Poem of the day

“When smoke stood up from Ludlow”
by Alfred Edward Houseman (1859-1936)

When smoke stood up from Ludlow,
      And mist blew off from Teme,
And blithe afield to ploughing
      Against the morning beam
      I strode beside my team,

The blackbird in the coppice
      Looked out to see me stride,
And hearkened as I whistled
      The trampling team beside,
      And fluted and replied:

“Lie down, lie down, young yeoman;
      What use to rise and rise?
Rise man a thousand mornings
      Yet down at last he lies,
      And then the man is wise.”

I heard the tune he sang me,
      And spied his yellow bill;
I picked a stone and aimed it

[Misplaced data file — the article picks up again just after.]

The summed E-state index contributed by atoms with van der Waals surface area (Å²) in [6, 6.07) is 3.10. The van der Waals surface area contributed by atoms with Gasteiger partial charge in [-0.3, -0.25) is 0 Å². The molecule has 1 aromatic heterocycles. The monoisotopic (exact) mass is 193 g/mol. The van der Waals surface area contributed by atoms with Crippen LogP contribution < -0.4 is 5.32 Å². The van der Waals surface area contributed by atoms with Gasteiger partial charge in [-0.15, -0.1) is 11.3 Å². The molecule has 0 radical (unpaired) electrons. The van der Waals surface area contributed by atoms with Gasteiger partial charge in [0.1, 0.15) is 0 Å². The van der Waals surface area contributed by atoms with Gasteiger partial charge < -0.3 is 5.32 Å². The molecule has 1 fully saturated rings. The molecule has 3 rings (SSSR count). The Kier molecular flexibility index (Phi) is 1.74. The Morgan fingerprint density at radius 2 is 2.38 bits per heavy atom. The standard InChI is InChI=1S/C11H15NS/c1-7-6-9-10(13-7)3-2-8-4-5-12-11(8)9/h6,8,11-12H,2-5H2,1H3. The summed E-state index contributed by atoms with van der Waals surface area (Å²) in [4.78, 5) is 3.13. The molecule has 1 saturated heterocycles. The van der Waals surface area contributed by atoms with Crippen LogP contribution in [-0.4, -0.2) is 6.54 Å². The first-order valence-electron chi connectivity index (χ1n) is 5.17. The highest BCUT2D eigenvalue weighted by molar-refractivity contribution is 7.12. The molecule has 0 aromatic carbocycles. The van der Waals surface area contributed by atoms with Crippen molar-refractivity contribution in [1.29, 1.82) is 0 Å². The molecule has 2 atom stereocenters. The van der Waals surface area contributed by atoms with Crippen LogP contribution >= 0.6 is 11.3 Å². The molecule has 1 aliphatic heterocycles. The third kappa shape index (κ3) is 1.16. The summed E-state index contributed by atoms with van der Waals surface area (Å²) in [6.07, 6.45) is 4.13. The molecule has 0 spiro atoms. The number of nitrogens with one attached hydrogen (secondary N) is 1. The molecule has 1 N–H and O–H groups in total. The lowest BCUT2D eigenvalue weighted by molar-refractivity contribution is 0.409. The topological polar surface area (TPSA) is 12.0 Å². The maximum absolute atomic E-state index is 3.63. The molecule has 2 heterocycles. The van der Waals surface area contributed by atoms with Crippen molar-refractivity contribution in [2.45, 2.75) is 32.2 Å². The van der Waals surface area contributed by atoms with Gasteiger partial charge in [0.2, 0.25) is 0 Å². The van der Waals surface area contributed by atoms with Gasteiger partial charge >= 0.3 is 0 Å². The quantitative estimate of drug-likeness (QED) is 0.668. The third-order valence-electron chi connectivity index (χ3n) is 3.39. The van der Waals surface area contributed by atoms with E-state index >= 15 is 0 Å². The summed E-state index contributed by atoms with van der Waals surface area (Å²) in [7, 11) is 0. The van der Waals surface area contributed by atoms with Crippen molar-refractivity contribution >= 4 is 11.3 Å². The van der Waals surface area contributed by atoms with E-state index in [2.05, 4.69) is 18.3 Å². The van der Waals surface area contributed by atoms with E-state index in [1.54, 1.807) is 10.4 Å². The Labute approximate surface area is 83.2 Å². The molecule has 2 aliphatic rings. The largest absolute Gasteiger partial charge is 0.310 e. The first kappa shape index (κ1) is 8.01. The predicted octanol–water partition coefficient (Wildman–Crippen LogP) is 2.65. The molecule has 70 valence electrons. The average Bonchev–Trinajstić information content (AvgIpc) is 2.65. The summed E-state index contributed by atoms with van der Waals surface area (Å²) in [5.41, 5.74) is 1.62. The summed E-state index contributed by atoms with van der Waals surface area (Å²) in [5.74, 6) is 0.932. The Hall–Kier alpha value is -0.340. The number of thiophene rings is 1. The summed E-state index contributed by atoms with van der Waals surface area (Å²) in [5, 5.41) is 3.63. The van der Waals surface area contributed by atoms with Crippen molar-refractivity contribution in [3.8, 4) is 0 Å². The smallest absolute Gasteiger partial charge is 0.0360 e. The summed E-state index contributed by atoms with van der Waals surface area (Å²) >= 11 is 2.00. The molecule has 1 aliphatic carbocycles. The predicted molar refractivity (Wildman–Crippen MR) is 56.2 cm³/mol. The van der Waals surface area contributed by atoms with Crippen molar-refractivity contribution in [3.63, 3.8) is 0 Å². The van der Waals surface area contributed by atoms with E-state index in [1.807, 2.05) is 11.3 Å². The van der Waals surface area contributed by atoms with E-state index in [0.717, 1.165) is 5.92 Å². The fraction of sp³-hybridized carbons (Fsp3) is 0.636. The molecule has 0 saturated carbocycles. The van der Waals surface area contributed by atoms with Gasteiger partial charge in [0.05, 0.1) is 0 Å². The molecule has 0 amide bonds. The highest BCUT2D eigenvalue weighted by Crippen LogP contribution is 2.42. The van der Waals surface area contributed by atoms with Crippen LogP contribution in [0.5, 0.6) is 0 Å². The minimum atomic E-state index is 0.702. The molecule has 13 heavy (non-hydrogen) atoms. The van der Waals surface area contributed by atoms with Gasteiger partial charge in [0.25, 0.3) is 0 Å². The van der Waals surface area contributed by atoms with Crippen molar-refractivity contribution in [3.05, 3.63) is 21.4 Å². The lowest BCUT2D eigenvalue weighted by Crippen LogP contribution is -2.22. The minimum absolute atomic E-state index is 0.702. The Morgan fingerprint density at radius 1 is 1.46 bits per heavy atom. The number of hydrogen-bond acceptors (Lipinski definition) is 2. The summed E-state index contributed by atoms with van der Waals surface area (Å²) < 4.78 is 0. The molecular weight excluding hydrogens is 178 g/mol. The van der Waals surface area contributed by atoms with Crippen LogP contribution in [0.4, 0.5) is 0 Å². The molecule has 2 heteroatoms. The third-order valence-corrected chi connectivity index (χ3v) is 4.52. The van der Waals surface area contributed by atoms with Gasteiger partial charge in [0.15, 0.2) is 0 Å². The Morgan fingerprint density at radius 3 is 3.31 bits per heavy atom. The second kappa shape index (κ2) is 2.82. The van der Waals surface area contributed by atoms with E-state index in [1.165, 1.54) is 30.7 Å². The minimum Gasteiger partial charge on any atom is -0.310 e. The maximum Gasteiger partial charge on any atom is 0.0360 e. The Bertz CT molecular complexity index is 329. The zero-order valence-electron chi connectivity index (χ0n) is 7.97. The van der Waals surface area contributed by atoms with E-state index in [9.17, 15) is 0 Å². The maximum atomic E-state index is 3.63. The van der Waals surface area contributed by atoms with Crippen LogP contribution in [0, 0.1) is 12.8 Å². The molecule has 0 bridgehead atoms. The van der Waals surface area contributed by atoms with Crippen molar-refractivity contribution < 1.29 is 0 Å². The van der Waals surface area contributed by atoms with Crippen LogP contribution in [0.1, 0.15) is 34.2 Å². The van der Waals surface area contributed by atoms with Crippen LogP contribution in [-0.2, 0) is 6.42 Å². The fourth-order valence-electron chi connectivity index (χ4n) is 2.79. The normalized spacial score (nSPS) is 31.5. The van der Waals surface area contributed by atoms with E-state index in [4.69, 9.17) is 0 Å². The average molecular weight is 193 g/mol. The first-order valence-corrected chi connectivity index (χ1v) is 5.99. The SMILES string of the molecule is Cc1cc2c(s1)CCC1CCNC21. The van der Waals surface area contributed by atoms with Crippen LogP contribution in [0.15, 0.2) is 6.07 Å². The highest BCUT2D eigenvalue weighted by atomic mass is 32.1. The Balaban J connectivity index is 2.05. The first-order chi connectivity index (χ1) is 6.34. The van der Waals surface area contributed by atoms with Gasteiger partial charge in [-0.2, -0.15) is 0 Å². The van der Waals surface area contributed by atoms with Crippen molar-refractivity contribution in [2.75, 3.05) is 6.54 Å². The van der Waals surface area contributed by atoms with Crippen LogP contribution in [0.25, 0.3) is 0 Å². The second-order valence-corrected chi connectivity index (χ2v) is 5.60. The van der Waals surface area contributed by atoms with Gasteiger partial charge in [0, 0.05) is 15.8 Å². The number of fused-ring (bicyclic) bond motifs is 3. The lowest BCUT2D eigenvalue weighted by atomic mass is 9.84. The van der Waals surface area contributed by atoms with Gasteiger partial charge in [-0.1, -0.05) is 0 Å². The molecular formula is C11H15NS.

And threw it with a will:
      Then the bird was still.

Then my soul within me
      Took up the blackbird’s strain,
And still beside the horses
      Along the dewy lane
      It sang the song again:

“Lie down, lie down, young yeoman;
      The sun moves always west;
The road one treads to labour
      Will lead one home to rest,
      And that will be the best.”

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